So an operating system upgrade just saved us $1.2M a year!!

Actually, that’s not quite true. The electricity for computers on the Grid is pretty cheap compared to some of the other parts of the budget. So rather than turning off the computers, we run them more, and we can process more data in the same amount of time. Still, it’s a nice thought! And little calculations like this make me think they should give me a bonus when ever I make our software a little bit faster…

Richard asked about [email protected] after my last post. You can read all about it at their website. That’s a neat project, and we’ve talked about different ways to use it to our advantage. There are a few problems, though, that are perhaps interesting to mention (note: I’m a mere blogger – this is just one fellow’s opinion).

LHC@Home Screensaver

[email protected] Screensaver

One problem is that the software we use is pretty big. A typical installation is around 7 GB, and runs natively on linux machines. On top of that, the data files are typically a few more GB. There aren’t a whole lot of people who are willing to blow 15GB of their hard drive space on a nice screen saver, so we have to think carefully about whether there is a slimmed down version that we can send out and run on Windows or Apple computers (to reach a broader audience).

Another problem is that our data is still “sensitive.” In order to make full use of our friends’ computers, we would want to give them full access to our data. But we want to be the first to publish results with that data! So it is a bit nervous-making to just send the data to whoever asks for it. More likely, there would be someone out there who would try to use the data, but wouldn’t really understand it, and so would end up misidentifying something interesting. Then we’d have to spend our time trying to fix the things they’d done wrong. There was an interesting discussion about that at a conference I attended a few years ago. Someone asked that all LHC data be made publicly available. Of course, we raised this objection then (that they wouldn’t understand what we were giving them). And then a person asked a very nice question: “The data from the previous experiment at CERN (called LEP) is publicly available. Has anyone looked at it?” No one outside the experiments had. So one more reason to not try to make our data public.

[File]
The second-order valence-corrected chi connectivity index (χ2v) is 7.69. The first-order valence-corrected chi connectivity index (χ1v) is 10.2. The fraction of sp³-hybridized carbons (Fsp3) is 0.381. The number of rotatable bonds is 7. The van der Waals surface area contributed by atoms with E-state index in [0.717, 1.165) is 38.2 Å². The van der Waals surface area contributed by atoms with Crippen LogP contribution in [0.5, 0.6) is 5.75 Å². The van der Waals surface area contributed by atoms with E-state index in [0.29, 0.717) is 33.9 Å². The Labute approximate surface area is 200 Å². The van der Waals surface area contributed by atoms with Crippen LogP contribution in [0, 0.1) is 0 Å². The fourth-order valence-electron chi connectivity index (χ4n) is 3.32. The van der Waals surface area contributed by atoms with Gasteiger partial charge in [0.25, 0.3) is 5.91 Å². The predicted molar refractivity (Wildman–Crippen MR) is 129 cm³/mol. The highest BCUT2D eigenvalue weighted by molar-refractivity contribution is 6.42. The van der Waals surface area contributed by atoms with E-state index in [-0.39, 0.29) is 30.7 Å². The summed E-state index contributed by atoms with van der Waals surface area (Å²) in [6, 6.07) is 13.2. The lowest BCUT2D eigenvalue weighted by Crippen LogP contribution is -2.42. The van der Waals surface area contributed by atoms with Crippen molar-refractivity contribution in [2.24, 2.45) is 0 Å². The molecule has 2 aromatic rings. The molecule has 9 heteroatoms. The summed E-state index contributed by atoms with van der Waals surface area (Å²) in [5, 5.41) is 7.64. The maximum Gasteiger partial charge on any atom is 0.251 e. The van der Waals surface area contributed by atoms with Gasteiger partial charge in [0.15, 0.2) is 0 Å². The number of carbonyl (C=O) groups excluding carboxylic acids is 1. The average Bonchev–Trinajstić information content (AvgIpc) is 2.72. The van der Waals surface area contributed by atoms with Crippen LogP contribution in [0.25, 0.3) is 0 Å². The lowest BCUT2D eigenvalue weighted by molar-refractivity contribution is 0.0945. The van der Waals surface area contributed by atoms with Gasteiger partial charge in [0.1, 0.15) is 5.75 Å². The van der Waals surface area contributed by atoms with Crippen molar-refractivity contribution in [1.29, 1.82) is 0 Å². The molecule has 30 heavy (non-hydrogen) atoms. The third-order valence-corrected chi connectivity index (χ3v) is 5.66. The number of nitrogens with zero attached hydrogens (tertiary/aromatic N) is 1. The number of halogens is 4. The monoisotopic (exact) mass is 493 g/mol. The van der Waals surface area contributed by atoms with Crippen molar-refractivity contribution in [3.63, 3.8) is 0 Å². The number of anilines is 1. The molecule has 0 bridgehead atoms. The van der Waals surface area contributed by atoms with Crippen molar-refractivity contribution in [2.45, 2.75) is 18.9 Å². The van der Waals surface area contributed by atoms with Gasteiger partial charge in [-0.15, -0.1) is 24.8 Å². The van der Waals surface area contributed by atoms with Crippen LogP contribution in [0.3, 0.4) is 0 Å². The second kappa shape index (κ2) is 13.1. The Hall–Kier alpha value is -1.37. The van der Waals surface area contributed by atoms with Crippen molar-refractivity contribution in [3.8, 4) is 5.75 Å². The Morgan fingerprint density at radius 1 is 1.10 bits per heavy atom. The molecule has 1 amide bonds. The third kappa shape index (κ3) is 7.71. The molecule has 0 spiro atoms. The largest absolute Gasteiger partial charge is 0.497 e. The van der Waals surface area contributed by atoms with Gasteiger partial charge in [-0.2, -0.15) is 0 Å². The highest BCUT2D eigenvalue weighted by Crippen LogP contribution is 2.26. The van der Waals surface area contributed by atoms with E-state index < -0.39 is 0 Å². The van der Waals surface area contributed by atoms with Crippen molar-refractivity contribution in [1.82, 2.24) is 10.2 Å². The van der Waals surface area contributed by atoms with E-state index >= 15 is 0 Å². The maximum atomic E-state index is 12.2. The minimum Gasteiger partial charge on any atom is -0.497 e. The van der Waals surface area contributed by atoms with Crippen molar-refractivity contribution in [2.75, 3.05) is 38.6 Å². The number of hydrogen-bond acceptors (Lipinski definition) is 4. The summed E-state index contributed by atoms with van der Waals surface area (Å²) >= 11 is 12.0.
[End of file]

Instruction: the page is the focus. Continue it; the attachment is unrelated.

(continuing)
One more problem is dealing with “conditions.” What we get out of the detector depends on the state that the detector is in at the time – which pieces are on or off, what temperature those pieces are, what voltage is being used, and so on. All that information (called “conditions”) is put in a big database at CERN. When ever we want to use the data, we have to read some of that information, and so we have to access the database. If more than a few thousand people tried to connect at the same point, it would bring down the database, and no one would be able to use it! We have duplicates set up around the world now to ease that problem. On top of that, we now have caching servers set up near those. When you ask one of those servers for information, it checks whether it has it around, and only if it doesn’t will it go back to the original database. That way we make the most frequently used conditions available all over. But I am not sure that we have the infrastructure to allow that many new people to request conditions information! And it would be risky to launch a program that might bring our work to a halt, just as the LHC is getting up and running!!

Of course, Moore’s Law continues to hold, and computers continue to get cheaper. So by 2020 this might all be easy, and everyone might be running our software as a screen saver. But for now, it’s quite a challenge!



Loss of Focus

Wednesday, February 24th, 2010